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Effective Pain Management

By Cheryl Ellis, Staff Writer
(Page 2 of 5)

PAIN MANAGEMENT IS A SCIENCE

Over the decades, the perspective on managing pain has widened. Healthcare practitioners and patients have a closer relationship in deciding pain management routes, incorporating “natural” and prescribed medications and “alternative” methods of pain relief.

Pain management was once considered “doping up” the patient in some circles. Today’s viewpoint incorporates consistent pain relief with keeping the patient alert and functioning.

The variety of conditions that require pain management has created a demand for an accurate “science” to provide help based on condition and individual need. The World Health Organization has a “ladder” for managing cancer pain. Level One uses non-steroidal anti-inflammatory medications (such as aspirin) and “adjuvant”, or supplementary medications that have a secondary effect of controlling pain by eliminating a side effect. As pain increases with cancer progression and/or treatment, professional caregivers step to the next level of pain management. By Level Three, opiates are incorporated and the adjuvant medications are there to assist with opiate side effects.

OPIATES AND PAIN CONTROL

In the classic film “The Wizard of Oz”, the Wicked Witch deters Dorothy and her friends by creating a field of poppies they must walk through before reaching the Emerald Castle. Dorothy and the Lion fall asleep until the Good Witch intervenes with snowflakes to wake them up, and the crew moves toward their destination.

The poppy plant is used to create opiates such as morphine and codeine, which relieve pain, but also make the individual sleepy or lethargic. The effects of “Opiates from Oz” are shorter lasting than those administered for those in chronic pain. Since alertness is a factor in complying with pain medications, patients may be unwilling to try them, looking to “natural” remedies instead.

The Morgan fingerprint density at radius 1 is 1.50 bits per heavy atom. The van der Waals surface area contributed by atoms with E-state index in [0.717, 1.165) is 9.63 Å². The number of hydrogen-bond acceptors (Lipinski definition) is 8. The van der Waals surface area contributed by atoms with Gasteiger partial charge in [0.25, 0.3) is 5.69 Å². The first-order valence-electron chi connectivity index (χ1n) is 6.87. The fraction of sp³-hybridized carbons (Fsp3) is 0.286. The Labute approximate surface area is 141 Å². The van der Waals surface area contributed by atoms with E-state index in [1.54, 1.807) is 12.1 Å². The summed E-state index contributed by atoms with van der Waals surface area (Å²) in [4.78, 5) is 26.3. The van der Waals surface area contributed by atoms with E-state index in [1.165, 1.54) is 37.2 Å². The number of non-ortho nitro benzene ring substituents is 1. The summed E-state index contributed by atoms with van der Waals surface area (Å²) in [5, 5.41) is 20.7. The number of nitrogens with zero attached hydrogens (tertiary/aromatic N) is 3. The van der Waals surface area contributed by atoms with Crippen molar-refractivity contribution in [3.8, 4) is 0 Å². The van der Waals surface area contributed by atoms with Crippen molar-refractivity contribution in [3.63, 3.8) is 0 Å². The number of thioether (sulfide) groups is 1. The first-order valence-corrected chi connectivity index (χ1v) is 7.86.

The brain has receptors that recognize both opiates and endorphins. Endorphins are “feel good” chemicals produced naturally in the brain, and have an analgesic effect. While they are preferable to medications, both acute and chronic pain sufferers may not produce sufficient quantities of endorphins to dull or eradicate pain. Even simple pain relievers like acetaminophen or aspirin may not do the trick, and pain control must include opiates.

Morphine and its opiate cousins can be given by mouth or intravenously. In some cases, morphine can be delivered by a nebulizer, dispersing the drug into an aerosol that can be inhaled. The lungs also contain receptors for opoids, absorbing and processing the medication.

Caregivers should be aware that any medication delivered by nebulizer can disperse through the room. Taking precautions when it comes to room ventilation and proximity to the patient will help the caregiver with unwanted exposure to medication.

The concern for precautions has less to do with a “secondary high” for the caregiver than with residuals of the medicine showing up in their urine if drug tested.

The type of morphine nebulized is the intravenous type without preservatives. When given by aerosol, morphine can activate histamines and constrict breathing passages. The goal of morphine by aerosol is to alleviate difficult, painful breathing rather than bring it on, so doctors may order an aerosol treatment with medication to keep the airways open prior to nebulized morphine.

There is a specialized, single dose nebulizer that delivers morphine to the lungs. The medication “strips” look very similar to the ones used to test blood sugar, but contain the correct medication dosage. Aerosol particles do not “fly” around because of the design.

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